Special Report: School Safety

Guns in schools? Opinions vary on arming school employees

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JOSHUA A. BICKEL/THISWEEKNEWS
U.S. Rep. Pat Tiberi speaks Friday, Jan. 25, at Reynoldsburg High School's Summit campus about new legislation he's introducing that will allow school districts to hire off-duty law enforcement officers as substitute teachers. Their teaching wages would be tax-exempt, Tiberi said.
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In the wake of the Sandy Hook Elementary shootings, schools across the country have scrutizined school safety and arming educators is among the measures being considered.

Per federal law, schools are gun-free zones, but Ohio Attorney General Mike DeWine recently suggested that school boards may want to consider arming a staff member to keep students safe from active shooter sitations.

Patricia Frost-Brooks, president of the Ohio Education Association, however, said her group supports increased security for schools, but not necessarily arming teachers.

"Teachers and other school employees should not be asked to serve a dual role, armed with concealed weapons to face school intruders as Mr. DeWine suggests. We are focused on student success and providing quality education to students," she said. "Instead of arming educators, they can enhance school safety with more counselors, better mental health services and partnering with local police to deter violence in schools."

An offer by the Buckeye Firearms Association has drawn a large response, though. The Ohio PAC offered free firearm training for school employees and has had an overwhelming response.

"It's stronger than expected," Buckeye Firearm Association chairman Jim Irvine said of the more than 1,200 that have signed up for training.

The training, provided for free for the first class of 24 by the Buckeye Firearm Founda-tion, is expected to take place after April. Funding is still be sought to providing training for the rest of those interested.

"First of all, the big picture is about the safety and security of our kids, not about guns," Irvine said of the training.

Five steps have been laid out that will be taught in firearms training. According to Irvine, schools must work to spot at-risk students, secure schools, get staff into a mindset of fighting back, teach first aid and arm someone in the building.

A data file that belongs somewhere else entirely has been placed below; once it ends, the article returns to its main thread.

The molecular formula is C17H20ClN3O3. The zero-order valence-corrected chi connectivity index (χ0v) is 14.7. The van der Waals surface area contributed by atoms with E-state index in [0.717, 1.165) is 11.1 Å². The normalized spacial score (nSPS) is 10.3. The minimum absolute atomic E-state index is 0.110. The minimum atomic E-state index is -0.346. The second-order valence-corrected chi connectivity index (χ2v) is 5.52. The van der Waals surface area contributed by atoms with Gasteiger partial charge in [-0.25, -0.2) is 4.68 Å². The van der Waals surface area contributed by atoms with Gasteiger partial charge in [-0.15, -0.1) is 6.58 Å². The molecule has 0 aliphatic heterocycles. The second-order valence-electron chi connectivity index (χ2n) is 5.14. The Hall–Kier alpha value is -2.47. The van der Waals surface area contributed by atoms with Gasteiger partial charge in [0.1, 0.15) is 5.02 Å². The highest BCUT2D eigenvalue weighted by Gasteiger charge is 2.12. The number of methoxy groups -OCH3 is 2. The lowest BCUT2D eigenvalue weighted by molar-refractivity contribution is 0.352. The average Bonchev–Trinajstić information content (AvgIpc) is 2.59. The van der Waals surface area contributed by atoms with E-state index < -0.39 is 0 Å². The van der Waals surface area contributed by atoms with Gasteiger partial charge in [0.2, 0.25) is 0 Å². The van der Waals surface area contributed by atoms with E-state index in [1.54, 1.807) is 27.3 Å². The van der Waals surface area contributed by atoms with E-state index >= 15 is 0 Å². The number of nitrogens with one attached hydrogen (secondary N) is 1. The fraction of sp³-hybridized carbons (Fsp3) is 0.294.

Because of the overwhelming response, the association plans to hold a lecture in March that will arm educators with knowledge until they can get through firearm training, Irvine said.

"The mindset is the most important thing. It's something people can take back to their school now," he said.

Tiberi proposal

Congressman Pat Tiberi (R-Genoa Township) recently announced his sponsorship of a bill that would promote the deployment of some guns in schools for increased security -- in the hands of police officers hired as substiture teachers.

Tiberi chose Reynoldsburg High School as the venue to announce his sponsorship of the bill Jan. 25. He said the option could "better protect children by providing highly trained armed officials to be in the school at any given time."

"It was a constituent, a Columbus police officer, who suggested police officers might want to supplement their income with special-duty assignments in the classroom," the 12th Congressional District representative said. "This bill would allow officers to act as substitute teachers, and the income they receive from substitute teaching would be exempt from federal taxation," Tiberi said.

Tiberi said encouraging off-duty law enforcement officials "to assist in educating our students, within the confines of state substitute teaching requirements, provides a deterrent to a possible violent attack."

He said the program would be similar to the air marshals program, which places armed marshal on commercial flights.

"This would not be the be-all, end-all answer for school safety, but it would be another tool for communities to utilize and could be a supplement to the school resource officer program," Tiberi said.

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